Although garbage collection workers in southern cities like Marseille, Nantes, Pau and Agen have voted to return to work, garbage collectors in the Paris region and Toulouse are still in striking. Some 15 percent of the 7,000 municipal garbage collectors, along with workers from private garbage companies, are on strike. Workers continue a blockade, which began October 19, of the incineration center of Ivry-sur-Seine on the outskirts of Paris.
Many press accounts spoke of an angry mood at the demonstrations, with protestors dismissing government claims that the strike movement was over and criticizing the unions for not organizing more effective action.
Le Monde cited a psychologist, Jean-Noël, in Paris, saying, “There are plenty of people anyway, it’s good and we should continue. The supposed collapse of the demonstrations, that’s a bunch of speeches that are being repeated by the media.”
The newspaper quoted several workers who bitterly criticized the unions. A hospital employee said, “There was no real will to fight on the part of the union leaders. They let themselves get overrun by their base.” Another said the unions “allowed industrial action to proceed, but without really supporting it.”
Le Monde worried about what strategy the union bureaucracy could pursue to wind down the protests, writing: “In this context, what to do? Continuing as if nothing had happened seems difficult, but so is winding things down. The union leaders must surely know that they could take a wallop from the most motivated protestors.”
Yesterday’s protests show that large sections of the working class do not accept the cuts, even after they have been voted into law. Their determination to continue the fight poses starkly the need for a new leadership and new strategy to carry through a political struggle against the Sarkozy government.
The policies proposed by the World Socialist Web Site—organizing committees of action independently of the unions and preparing a mass political strike to bring down the Sarkozy government and fight for a workers’ government—flow directly from the logic of the political situation.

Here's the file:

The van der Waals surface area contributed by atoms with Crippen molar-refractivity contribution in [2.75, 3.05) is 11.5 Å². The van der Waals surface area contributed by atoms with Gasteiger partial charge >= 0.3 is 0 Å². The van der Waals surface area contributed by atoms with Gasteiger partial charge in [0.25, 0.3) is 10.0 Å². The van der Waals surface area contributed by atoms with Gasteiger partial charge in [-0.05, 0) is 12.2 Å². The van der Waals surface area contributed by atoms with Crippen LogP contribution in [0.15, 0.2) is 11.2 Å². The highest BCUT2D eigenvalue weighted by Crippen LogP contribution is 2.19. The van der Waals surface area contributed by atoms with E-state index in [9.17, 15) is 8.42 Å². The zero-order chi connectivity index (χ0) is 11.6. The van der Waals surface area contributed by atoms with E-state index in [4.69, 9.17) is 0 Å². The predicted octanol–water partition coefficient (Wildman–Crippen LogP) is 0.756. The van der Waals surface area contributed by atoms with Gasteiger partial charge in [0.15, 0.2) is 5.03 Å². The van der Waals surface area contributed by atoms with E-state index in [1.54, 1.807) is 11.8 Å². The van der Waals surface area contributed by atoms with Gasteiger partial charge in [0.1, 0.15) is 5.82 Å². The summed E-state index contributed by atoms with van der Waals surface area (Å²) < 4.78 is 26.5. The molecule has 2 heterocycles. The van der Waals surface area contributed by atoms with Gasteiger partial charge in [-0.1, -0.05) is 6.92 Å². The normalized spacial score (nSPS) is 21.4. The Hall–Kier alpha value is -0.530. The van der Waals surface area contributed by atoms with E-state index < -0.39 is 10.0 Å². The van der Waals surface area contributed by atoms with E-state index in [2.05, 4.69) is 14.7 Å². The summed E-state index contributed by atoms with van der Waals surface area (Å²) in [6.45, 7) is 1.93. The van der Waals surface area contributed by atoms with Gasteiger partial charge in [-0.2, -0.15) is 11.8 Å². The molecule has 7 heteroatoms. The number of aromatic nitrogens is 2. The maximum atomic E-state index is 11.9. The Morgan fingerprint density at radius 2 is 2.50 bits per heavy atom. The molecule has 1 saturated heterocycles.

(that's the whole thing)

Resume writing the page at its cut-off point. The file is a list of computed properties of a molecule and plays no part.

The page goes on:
The unions have shown they are hostile to the struggle against the cuts. They have isolated strikers, refusing to mount sympathy strikes to protest police strikebreaking against oil workers, and have refused to call for a general strike.
Now, they are limiting themselves to appeals for Sarkozy to renegotiate the cuts with them. Such appeals are cynical and impotent, as Sarkozy has already obtained passage of the law, making clear that he will not negotiate.
The CGT said yesterday’s protest was an “exceptional event in the social history of our country,” yet it did not call for the repeal of the cuts. Instead, it repeated its demand for talks: “The president of the Republic must finally listen to the message of the great majority of the population,” and “open real negotiations with the unions.”
French Democratic Labor Confederation (CFDT) Secretary François Chérèque said the law is not “fair,” adding, “Vast majorities of workers are against this law, and our duty is to continue to say it.” He then suggested postponing opposition to the indefinite future, suggesting that “after the promulgation of this law” the “fight” might take the form of the “discussion of 2013.”
Such a “fight” would, in fact, lead only to more social attacks on the workers. Chérèque is referring to a provision of the current pension bill specifying that in 2013 there will be talks between the unions and the government on passing to a “points-based” pension system. This would allow the authorities to change—that is, cut—pension payments based on various factors, including life expectancy.